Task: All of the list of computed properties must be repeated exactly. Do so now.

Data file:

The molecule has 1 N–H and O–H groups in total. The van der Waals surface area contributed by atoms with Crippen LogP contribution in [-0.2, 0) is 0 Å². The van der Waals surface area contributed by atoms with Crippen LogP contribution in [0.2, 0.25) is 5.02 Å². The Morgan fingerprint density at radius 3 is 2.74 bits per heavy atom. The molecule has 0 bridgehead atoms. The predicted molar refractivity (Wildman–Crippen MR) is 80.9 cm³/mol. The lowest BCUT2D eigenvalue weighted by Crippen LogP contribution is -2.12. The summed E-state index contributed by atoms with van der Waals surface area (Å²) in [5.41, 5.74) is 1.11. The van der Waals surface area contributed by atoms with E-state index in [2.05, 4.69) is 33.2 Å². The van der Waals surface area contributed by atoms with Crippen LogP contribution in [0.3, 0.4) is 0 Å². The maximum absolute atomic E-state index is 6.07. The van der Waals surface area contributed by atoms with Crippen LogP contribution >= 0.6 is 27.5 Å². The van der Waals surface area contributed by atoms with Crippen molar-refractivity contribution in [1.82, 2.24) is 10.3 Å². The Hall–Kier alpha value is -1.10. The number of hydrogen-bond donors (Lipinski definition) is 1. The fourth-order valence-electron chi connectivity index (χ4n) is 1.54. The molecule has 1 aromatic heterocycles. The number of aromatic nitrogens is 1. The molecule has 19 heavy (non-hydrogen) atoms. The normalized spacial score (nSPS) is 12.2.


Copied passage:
The molecule has 1 N–H and O–H groups in total. The van der Waals surface area contributed by atoms with Crippen LogP contribution in [-0.2, 0) is 0 Å². The van der Waals surface area contributed by atoms with Crippen LogP contribution in [0.2, 0.25) is 5.02 Å². The Morgan fingerprint density at radius 3 is 2.74 bits per heavy atom. The molecule has 0 bridgehead atoms. The predicted molar refractivity (Wildman–Crippen MR) is 80.9 cm³/mol. The lowest BCUT2D eigenvalue weighted by Crippen LogP contribution is -2.12. The summed E-state index contributed by atoms with van der Waals surface area (Å²) in [5.41, 5.74) is 1.11. The van der Waals surface area contributed by atoms with E-state index in [2.05, 4.69) is 33.2 Å². The van der Waals surface area contributed by atoms with Crippen LogP contribution in [0.3, 0.4) is 0 Å². The maximum absolute atomic E-state index is 6.07. The van der Waals surface area contributed by atoms with Crippen LogP contribution >= 0.6 is 27.5 Å². The van der Waals surface area contributed by atoms with Crippen molar-refractivity contribution in [1.82, 2.24) is 10.3 Å². The Hall–Kier alpha value is -1.10. The number of hydrogen-bond donors (Lipinski definition) is 1. The fourth-order valence-electron chi connectivity index (χ4n) is 1.54. The molecule has 1 aromatic heterocycles. The number of aromatic nitrogens is 1. The molecule has 19 heavy (non-hydrogen) atoms. The normalized spacial score (nSPS) is 12.2.